The writer, whose interests were primarily theological, passed over Jeroboam II’s significant political accomplishments.
"The era of Jeroboam (northern kingdom) and Azariah (southern kingdom) would mark a significant change in the fortunes of God’s people. These would be days of unparalleled prosperity for the twin kingdoms, both economically (as attested by the Samarian Ostraca) and politically." [Note: Patterson and Austel, p. 231.]
Jeroboam II restored Israel’s borders to approximately what they had been in Solomon’s day and extended Israel’s influence over her neighbors to an extent unparalleled in the history of the Northern Kingdom. Hamath lay northeast of Israel, and the Sea of the Arabah was the Salt (Dead) Sea (2 Kings 14:25). The prophet Jonah had predicted Israel’s territorial extension. He, along with Hosea (Hosea 1:1) and Amos (Amos 1:1), ministered in Israel during Jeroboam II’s reign. Wiseman believed that Jonah visited Nineveh during the reign of Assur-dan III (772-755 B.C.). [Note: Wiseman, p. 249.] Gath-hepher and Nazareth stood on the north and south sides respectively of the same Galilean hill (2 Kings 14:25).
2 Kings 14:26 means no one escaped from Israel’s previous national affliction in Jeroboam II’s day, neither servants nor free people. This probably means that everyone in Israel was suffering before Jeroboam II began to improve conditions. Damascus and Hamath belonged to Judah under Solomon (2 Kings 14:28) in the sense that he controlled them.
Even though Jeroboam had a long and politically impressive career, spiritual conditions in his day were bad. The books of Hosea and Amos throw more light on this period of Israel’s history. Unfaithfulness and selfishness marked the people. For these reasons Yahweh sent very bitter affliction on Israel in Jeroboam II’s reign. Times of material prosperity have usually proved to be more difficult for God’s people to handle successfully than times of adversity.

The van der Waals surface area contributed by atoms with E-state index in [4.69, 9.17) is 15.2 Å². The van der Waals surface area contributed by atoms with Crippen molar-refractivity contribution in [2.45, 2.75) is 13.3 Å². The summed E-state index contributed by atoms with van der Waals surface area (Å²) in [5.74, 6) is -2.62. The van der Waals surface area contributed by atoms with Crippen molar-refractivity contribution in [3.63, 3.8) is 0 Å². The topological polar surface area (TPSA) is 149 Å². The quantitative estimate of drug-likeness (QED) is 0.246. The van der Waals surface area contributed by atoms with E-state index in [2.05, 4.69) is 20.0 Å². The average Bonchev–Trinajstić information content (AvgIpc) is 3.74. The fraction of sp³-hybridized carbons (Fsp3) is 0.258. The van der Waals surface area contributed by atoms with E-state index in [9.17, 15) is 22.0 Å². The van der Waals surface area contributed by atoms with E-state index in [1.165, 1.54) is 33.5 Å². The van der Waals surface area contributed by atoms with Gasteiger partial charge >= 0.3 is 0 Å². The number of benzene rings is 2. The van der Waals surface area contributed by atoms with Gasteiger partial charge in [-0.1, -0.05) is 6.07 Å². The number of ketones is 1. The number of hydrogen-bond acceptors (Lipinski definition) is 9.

As Israel declined spiritually, God strengthened Assyria politically and militarily. The two periods of Israel’s greatest decline correspond exactly to the two periods of Assyria’s greatest growth, namely, during the Omride dynasty and shortly after Jeroboam II’s reign. This reflects precisely what God had said He would do if His people forsook Him (Deuteronomy 28:1; Deuteronomy 28:25; Deuteronomy 28:43-44; Deuteronomy 28:49-57). One writer correlated Assyria’s rise to power with Israel’s apostasy. [Note: Paul Gilchrist, "Israel’s Apostasy: Catalyst of Assyrian World Conquest," in Israel’s Apostasy and Restoration: Essays in Honor of Roland K. Harrison, pp. 99-113.] The cause and effect relationship is unmistakable.
"With the death of Jeroboam . . . the history of the northern state becomes a tale of unmitigated disaster. Her internal sickness erupting into the open, Israel found herself racked with anarchy at the very moment when she was called upon to face in resurgent Assyria the gravest threat of her entire history. Within twenty-five short years she had been erased from the map." [Note: John Bright, A History of Israel, p. 252.]
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Constable, Thomas. DD. "Commentary on 2 Kings 14". "Dr. Constable's Expository Notes". https://studylight.org/
the Fourth Week after Epiphany